CNA Responds: The Green Goliath Takes on Nuclear (Financial Post, Dec. 10)

This Letter to the editor was submitted to the Financial Post in response to this op-ed on December 10.

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Lawrence Solomon makes the claim that “the Ontario government’s decision to go nuclear — based on the ideology of the 1960s and 1970s — had nothing to do with economics and everything to do with the politics of the day.”  Ontario was out of suitable large hydroelectric sites by the 1950s and nuclear was the economic, low-emissions option that was emerging.

Choosing nuclear power greatly facilitated Ontario’s economic growth over the past five decades, it has helped Canada avoid about 90 million tonnes of CO2 emissions annually, and still supports tens of thousands of high-wage, highly-skilled jobs in Ontario.  If that decision “had nothing to do with economics” then it has been a remarkably lucky one for Ontarians’ quality of life.

Because nuclear power plants are highly reliable, competitive, predictable in costs, and low in emissions, they have been chosen as a source of base load power in most of the world’s large, developed economies.  Most of these countries are planning new investments in nuclear, as are many emerging economies.

What Solomon calls “nuclear power cost overruns” were in large measure a combination of high interest rates, unexpected delays due to stops and starts of projects by different governments, and unanticipated design changes by regulators.  None of the cost challenges that have affected nuclear power plant construction are inherent in nuclear technology.  New nuclear plants in Asia are being built at a very low cost compared with North America and Europe, in part due to the cost benefits of getting beyond the slower “first of a kind” projects and moving on to second, third and fourth plants of the same design.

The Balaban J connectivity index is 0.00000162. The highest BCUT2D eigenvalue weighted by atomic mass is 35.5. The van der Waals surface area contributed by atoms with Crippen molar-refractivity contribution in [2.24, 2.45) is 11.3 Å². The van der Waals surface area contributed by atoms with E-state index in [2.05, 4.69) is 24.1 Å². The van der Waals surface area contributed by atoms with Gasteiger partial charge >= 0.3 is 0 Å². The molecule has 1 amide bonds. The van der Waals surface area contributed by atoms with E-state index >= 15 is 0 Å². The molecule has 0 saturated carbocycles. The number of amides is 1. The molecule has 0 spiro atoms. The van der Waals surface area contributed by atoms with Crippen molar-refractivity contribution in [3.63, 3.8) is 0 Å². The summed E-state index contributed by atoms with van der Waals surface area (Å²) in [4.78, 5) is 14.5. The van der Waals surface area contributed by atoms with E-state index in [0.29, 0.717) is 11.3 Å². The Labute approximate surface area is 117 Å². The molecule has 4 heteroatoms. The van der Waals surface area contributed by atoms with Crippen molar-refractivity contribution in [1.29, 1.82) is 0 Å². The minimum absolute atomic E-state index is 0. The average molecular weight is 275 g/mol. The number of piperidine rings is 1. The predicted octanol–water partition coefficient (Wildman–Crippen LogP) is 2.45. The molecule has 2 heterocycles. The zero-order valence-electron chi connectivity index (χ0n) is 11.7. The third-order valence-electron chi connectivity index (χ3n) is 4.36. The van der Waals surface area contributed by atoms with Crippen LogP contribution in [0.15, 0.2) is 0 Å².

The costs and timeliness of plant construction have become more accurate as more plants are built.   And while nuclear plants have high capital costs and take a long time to come into service, once they are built they have low and stable operating costs, and those operating costs are much less sensitive to fuel price increases than either gas or coal plants.  That is why nuclear is becoming the global choice for base load electric power.

In Canada, three provinces – Ontario, Quebec and New Brunswick – are benefitting from this available, reliable, clean and affordable source of energy.  And, for almost 50 years, Canada’s nuclear industry has achieved an unparalleled record of safe power generation in these provinces. Nuclear energy is responsible for 15% of Canada’s electricity production and for 55% of Ontario’s alone.  Furthermore, nuclear energy is not subject to unreliable weather or climate conditions, unpredictable cost fluctuations, or dependence on foreign suppliers. Fortunately, Canada is a uranium-rich country, making the supply of this key ingredient stable over time.

Canada has a number of challenges ahead with respect to electricity demand. We believe that when the real costs and benefits are considered, nuclear will play a significant role in Canada’s energy portfolio going forward. It is a vital component for a sustainable energy future.

Denise Carpenter

President and CEO
Canadian Nuclear Association

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